As if to prove the maxim that voters will always reject tax increases that they would have to pay, Michigan voters went to the polls last Tuesday to shoot down Proposition 1 – a massive $2.1 billion across the board gas, sales and use tax hike that supporters said would raise revenues to build roads and bridges.
And they rejected them by a whopping 60-point margin.
The 80-20 vote against Prop 1 – a state constitutional amendment that would have locked in tax hikes and allowed the state legislature to claim no power to repeal them – came despite a $9 million statewide ad campaign that supporters hoped would lead to victory on Election Day.
Grover Norquist, president of Americans for Tax Reform, called the vote a huge victory and compared the efforts of Gov. Rick Snyder (R) and other supporters to bully voters into supporting the legislation to a hostage situation. In a statement, Norquist said:
“The tax and spenders and their advocates in the media thought they had finally found the secret sauce: hold highway spending hostage to higher taxes…” “The verdict is now in from Michigan. A big No.”
Governor Snyder admitted defeat on Tuesday but said “doing nothing isn’t an option” for state road, bridges and other critical infrastructure. Snyder insisted that Prop.1 was a “bipartisan plan” before rattling off a list of big labor and “government knows best” constituencies that pushed hard for passage. In a statement, Snyder said:
“We appreciate that this bipartisan plan was supported by so many groups – business leaders and unions, public safety officials and local governments, teachers, and the list goes on.” “While voters didn’t support this particular proposal, we know they want action taken to maintain and improve our roads and bridges.”
Taxpayers didn’t buy it.
For starters, the $2.1 billion tax hike didn’t set aside revenues to fix potholes and upgrade roads and bridges – a now familiar ruse that doesn’t fly with voters anymore.
According to the Mackinac Center for Public Policy, only 61 percent of the taxes raised by the tax package would go to “infrastructure” – whatever that means. Of the remaining $700 million in new tax revenue:
“$300 million would go to public schools, $100 million to local government revenue sharing, and pledges for future spending on local bus and transit agencies…”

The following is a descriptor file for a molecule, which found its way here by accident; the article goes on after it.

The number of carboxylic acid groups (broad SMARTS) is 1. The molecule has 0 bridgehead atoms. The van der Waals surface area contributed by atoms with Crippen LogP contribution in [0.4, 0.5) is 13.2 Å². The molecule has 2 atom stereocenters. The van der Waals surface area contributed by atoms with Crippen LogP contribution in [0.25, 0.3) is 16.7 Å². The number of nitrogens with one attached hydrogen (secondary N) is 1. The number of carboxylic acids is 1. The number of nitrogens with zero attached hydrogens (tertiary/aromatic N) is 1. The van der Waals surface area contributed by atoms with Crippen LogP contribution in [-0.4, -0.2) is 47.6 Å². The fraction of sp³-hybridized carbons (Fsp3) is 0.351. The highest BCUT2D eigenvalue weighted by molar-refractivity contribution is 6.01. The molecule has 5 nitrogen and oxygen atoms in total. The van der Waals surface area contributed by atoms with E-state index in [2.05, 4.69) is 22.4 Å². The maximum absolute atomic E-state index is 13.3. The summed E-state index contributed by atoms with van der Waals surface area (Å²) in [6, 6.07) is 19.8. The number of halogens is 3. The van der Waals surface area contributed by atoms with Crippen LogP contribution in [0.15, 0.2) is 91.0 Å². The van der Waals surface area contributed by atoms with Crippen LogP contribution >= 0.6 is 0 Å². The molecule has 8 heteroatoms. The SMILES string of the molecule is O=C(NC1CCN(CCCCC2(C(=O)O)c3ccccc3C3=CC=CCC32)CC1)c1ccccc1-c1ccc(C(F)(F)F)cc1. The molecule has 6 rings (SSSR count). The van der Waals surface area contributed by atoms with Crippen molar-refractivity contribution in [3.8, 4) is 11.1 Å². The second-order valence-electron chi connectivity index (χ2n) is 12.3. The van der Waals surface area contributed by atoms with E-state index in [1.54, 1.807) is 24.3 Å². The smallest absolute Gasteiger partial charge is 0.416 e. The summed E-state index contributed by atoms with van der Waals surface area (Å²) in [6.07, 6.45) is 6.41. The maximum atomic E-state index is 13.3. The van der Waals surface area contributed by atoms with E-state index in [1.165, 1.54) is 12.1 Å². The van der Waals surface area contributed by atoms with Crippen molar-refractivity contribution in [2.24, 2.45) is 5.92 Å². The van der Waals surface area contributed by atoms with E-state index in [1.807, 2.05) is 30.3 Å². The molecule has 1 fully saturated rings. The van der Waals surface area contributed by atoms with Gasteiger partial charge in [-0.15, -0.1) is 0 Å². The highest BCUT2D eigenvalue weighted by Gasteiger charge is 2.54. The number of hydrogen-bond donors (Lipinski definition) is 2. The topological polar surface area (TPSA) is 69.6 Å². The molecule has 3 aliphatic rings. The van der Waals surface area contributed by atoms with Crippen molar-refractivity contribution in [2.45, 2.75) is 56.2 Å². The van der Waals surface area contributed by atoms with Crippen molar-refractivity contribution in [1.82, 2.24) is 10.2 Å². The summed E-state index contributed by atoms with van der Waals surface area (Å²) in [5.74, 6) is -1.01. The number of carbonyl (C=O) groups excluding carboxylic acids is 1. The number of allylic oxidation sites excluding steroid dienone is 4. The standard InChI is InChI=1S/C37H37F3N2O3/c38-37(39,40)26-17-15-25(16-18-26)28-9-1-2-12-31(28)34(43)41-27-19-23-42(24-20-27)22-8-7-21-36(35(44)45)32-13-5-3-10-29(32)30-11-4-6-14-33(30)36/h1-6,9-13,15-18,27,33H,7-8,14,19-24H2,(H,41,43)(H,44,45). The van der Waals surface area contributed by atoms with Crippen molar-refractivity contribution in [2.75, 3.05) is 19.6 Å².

Whenever government talks about “public schools” and “pledges” to do this or that, voters see greedy teacher unions and broken promises. The tax increases overwhelmingly rejected by voters included:
- Raising the state sales tax from 6 to 7 percent,
- Hiking vehicle registration taxes,
- Increasing the state’s Earned Income Tax Credit for people who don’t pay taxes.
The burden on already overstressed taxpayers would increase taxes on an average Michigan household by between $477 and $525 in 2016 – money families living paycheck to paycheck simply don’t have.
According to the Ballot language that laid bare the true impact that Prop.1 would have the average taxpayers, the state constitutional amendment would, in part:
- Increase portion of use gas tax dedicated to School Aid Fund (SAF).
- Expand use of SAF to community colleges and career / technical education, and prohibit use for 4-year colleges / universities.
- Increase sales / use tax to 7%, as authorized by constitutional amendment.
- Increase gasoline / diesel fuel tax and adjust annually for inflation, increase vehicle registration fees, and dedicate revenue for roads and other transportation purposes.
- Expand competitive bidding and warranties for road projects.
- Increase earned income tax credit.
Clearly, voters in Michigan and other states where taxpayers are given a chance to vote on state constitutional amendments, ballot measures, state referendums, the answer will be no – by a margin of 60% of the vote in no uncertain terms.